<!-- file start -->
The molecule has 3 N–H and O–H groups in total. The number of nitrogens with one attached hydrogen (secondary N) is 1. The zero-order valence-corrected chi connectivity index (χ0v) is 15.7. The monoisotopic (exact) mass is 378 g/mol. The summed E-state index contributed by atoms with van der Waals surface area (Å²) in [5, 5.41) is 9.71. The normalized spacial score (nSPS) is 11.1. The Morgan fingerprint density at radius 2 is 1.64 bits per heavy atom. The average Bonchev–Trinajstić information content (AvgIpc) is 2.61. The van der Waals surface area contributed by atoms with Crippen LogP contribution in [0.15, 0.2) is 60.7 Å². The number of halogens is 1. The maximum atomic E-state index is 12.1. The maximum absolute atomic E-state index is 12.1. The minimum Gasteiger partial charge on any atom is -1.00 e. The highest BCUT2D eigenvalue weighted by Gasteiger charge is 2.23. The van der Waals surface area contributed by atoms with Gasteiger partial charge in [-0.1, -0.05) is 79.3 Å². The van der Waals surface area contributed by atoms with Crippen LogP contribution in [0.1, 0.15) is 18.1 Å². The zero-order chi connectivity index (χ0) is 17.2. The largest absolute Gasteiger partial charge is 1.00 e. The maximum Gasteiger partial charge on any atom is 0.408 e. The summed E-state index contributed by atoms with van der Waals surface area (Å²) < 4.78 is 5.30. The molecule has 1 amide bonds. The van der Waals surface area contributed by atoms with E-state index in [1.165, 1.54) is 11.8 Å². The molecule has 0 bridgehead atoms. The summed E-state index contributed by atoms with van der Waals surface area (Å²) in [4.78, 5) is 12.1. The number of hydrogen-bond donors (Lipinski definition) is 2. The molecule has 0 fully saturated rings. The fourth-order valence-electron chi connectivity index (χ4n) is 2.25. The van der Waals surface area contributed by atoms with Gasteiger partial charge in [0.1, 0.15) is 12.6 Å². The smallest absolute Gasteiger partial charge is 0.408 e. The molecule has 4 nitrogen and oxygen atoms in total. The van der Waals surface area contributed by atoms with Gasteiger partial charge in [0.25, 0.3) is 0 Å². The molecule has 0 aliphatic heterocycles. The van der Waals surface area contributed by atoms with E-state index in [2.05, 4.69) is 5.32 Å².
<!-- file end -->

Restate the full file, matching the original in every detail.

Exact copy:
The molecule has 3 N–H and O–H groups in total. The number of nitrogens with one attached hydrogen (secondary N) is 1. The zero-order valence-corrected chi connectivity index (χ0v) is 15.7. The monoisotopic (exact) mass is 378 g/mol. The summed E-state index contributed by atoms with van der Waals surface area (Å²) in [5, 5.41) is 9.71. The normalized spacial score (nSPS) is 11.1. The Morgan fingerprint density at radius 2 is 1.64 bits per heavy atom. The average Bonchev–Trinajstić information content (AvgIpc) is 2.61. The van der Waals surface area contributed by atoms with Crippen LogP contribution in [0.15, 0.2) is 60.7 Å². The number of halogens is 1. The maximum atomic E-state index is 12.1. The maximum absolute atomic E-state index is 12.1. The minimum Gasteiger partial charge on any atom is -1.00 e. The highest BCUT2D eigenvalue weighted by Gasteiger charge is 2.23. The van der Waals surface area contributed by atoms with Gasteiger partial charge in [-0.1, -0.05) is 79.3 Å². The van der Waals surface area contributed by atoms with Crippen LogP contribution in [0.1, 0.15) is 18.1 Å². The zero-order chi connectivity index (χ0) is 17.2. The largest absolute Gasteiger partial charge is 1.00 e. The maximum Gasteiger partial charge on any atom is 0.408 e. The summed E-state index contributed by atoms with van der Waals surface area (Å²) < 4.78 is 5.30. The molecule has 1 amide bonds. The van der Waals surface area contributed by atoms with E-state index in [1.165, 1.54) is 11.8 Å². The molecule has 0 bridgehead atoms. The summed E-state index contributed by atoms with van der Waals surface area (Å²) in [4.78, 5) is 12.1. The number of hydrogen-bond donors (Lipinski definition) is 2. The molecule has 0 fully saturated rings. The fourth-order valence-electron chi connectivity index (χ4n) is 2.25. The van der Waals surface area contributed by atoms with Gasteiger partial charge in [0.1, 0.15) is 12.6 Å². The smallest absolute Gasteiger partial charge is 0.408 e. The molecule has 4 nitrogen and oxygen atoms in total. The van der Waals surface area contributed by atoms with Gasteiger partial charge in [0.25, 0.3) is 0 Å². The molecule has 0 aliphatic heterocycles. The van der Waals surface area contributed by atoms with E-state index in [2.05, 4.69) is 5.32 Å².